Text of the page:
Hiker Shoots and Leaves Black Bear Injured in Jasper National Park

by Jon D. B.
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The visitor brought a loaded 20-gauge shotgun onto their Jasper National Park hike, which was used to shoot the black bear.

“For a hiker to be hiking on one of our various hiking trails with a loaded firearm and use that as a tool of self-protection, that’s unprecedented,” says Dave Argument, resource conservation manager for Jasper National Park in the wake of the event.

Over the weekend, Jasper Dispatch received a call from another hiker. The report? Their friend had shot a black bear with a 20-gauge shotgun while hiking Jasper’s Overlander Trail. The perpetrator shot the bear about seven kilometers east of the trailhead, Parks Canada cites for CBC.

According to the park, the hiking pair spotted the bear about 30 meters (30 yards) away. The armed visitor then fired a warning shot in the bear’s direction. This spurred a reaction in the bear, but it didn’t retreat, so the visitor fired directly at the bear, hitting it. It then rolled down the creekbank, with the hikers leaving the area immediately.

Jasper officials aren’t aware of the black bear’s state, but did find blood at the scene. The armed individual was charged with “several counts” under the Canada National Parks Act as a result, Parks Canada continues.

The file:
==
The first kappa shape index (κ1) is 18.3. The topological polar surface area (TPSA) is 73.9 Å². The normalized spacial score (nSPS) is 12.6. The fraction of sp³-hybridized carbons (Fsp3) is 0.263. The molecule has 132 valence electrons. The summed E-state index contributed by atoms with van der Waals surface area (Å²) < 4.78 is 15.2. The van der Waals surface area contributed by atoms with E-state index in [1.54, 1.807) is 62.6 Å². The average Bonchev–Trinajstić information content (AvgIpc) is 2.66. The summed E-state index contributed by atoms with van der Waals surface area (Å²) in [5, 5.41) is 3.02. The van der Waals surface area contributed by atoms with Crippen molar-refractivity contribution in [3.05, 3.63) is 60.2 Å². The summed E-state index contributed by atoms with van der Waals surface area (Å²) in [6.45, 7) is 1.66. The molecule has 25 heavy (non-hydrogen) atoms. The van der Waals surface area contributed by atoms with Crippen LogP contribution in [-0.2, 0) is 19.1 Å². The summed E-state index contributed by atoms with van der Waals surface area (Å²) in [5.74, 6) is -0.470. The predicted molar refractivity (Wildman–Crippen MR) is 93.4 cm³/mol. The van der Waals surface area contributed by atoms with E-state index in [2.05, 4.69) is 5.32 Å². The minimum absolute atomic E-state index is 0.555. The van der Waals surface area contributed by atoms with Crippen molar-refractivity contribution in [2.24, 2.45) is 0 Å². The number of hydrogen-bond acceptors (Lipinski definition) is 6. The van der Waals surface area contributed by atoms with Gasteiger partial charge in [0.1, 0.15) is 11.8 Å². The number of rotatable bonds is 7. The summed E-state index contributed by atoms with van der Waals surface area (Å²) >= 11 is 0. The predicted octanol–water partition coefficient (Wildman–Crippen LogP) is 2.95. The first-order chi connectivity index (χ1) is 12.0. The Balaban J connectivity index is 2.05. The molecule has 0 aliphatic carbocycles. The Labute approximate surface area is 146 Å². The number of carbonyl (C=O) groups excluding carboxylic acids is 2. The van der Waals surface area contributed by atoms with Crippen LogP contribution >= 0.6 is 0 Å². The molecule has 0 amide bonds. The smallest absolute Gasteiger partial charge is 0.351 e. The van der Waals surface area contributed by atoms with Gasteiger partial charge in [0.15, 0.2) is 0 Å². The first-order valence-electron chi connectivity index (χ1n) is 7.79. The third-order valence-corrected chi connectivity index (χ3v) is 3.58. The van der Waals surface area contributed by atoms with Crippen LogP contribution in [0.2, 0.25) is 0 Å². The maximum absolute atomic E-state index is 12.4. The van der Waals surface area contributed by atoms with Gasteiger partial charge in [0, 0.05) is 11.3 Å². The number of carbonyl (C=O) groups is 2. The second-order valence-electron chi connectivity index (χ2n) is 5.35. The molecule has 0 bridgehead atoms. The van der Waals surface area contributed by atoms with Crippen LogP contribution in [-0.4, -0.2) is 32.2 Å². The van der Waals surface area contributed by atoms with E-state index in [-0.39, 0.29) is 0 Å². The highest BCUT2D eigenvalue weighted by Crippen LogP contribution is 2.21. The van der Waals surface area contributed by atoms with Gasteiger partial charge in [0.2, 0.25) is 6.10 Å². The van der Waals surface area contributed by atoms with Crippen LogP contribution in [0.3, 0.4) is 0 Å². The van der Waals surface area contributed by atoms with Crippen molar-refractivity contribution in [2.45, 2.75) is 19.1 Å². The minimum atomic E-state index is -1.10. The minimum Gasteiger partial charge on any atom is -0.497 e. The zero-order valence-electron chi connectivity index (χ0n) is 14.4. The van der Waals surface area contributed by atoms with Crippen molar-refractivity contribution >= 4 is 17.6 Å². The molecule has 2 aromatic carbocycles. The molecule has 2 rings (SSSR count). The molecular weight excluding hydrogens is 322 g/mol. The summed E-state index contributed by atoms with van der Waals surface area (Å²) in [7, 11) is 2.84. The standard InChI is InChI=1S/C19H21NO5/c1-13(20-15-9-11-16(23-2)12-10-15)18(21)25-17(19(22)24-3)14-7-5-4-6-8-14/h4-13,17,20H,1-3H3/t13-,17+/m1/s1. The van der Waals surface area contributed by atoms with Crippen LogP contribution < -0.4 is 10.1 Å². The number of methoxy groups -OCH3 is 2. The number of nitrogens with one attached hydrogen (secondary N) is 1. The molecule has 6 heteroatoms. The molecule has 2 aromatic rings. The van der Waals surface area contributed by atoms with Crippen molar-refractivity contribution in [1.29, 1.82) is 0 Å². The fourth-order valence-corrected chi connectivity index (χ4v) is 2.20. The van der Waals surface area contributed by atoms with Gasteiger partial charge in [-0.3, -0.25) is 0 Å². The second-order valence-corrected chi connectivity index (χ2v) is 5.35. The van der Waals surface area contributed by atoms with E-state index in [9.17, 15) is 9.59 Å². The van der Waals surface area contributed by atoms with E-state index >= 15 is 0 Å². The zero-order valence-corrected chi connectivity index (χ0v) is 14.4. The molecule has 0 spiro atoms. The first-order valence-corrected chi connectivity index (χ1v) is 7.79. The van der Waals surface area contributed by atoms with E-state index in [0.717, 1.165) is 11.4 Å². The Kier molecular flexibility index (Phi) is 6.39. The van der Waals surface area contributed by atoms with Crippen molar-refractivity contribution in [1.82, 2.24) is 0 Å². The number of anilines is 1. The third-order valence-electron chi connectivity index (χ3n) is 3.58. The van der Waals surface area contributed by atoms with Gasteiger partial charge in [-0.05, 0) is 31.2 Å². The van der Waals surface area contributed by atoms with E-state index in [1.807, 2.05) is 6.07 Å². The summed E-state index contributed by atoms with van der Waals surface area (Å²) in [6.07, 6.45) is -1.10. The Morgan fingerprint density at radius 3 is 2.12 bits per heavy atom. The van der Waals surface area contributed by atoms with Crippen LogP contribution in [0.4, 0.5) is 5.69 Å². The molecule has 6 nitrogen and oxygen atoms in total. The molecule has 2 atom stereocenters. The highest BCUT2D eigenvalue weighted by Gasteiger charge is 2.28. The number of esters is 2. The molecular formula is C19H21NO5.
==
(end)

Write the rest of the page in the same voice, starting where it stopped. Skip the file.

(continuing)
It’s an ongoing investigation, but one thing is for certain: there’s a wounded black bear on the loose in Jasper National Park.

Black Bear

When injured, bears can enter a heightened fight or flight state that makes them highly aggressive. Overlander Trail was still closed earlier this week as Parks Canada swept the area. For now, Jasper staff’s main concern is to confirm the bear is not still in the area and not severely injured. If it is, officials may need to humanely euthanize the bear. If found dead, then the body will require relocation away from the public trail.

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North American black bear stares into the camera. (Photo credit: M Lorenz Photography via Getty Images)

So far, “the search for the bear was very challenging due to due dense forest conditions and topography,” Parks Canada’s statement continues.

Regardless, “The statistics on bear encounter incident rates really support the fact that the tool of choice to improve your safety in bear country is making sure you carry bear spray [and] that you know how to use it,” PC adds.

Studies show firearms are less effective against an aggressive black or brown bear than bear spray. But the best defense is to always hike in a group in bear country, and make plenty of noise as you do.

For more on black bear safety, see Outsider’s:

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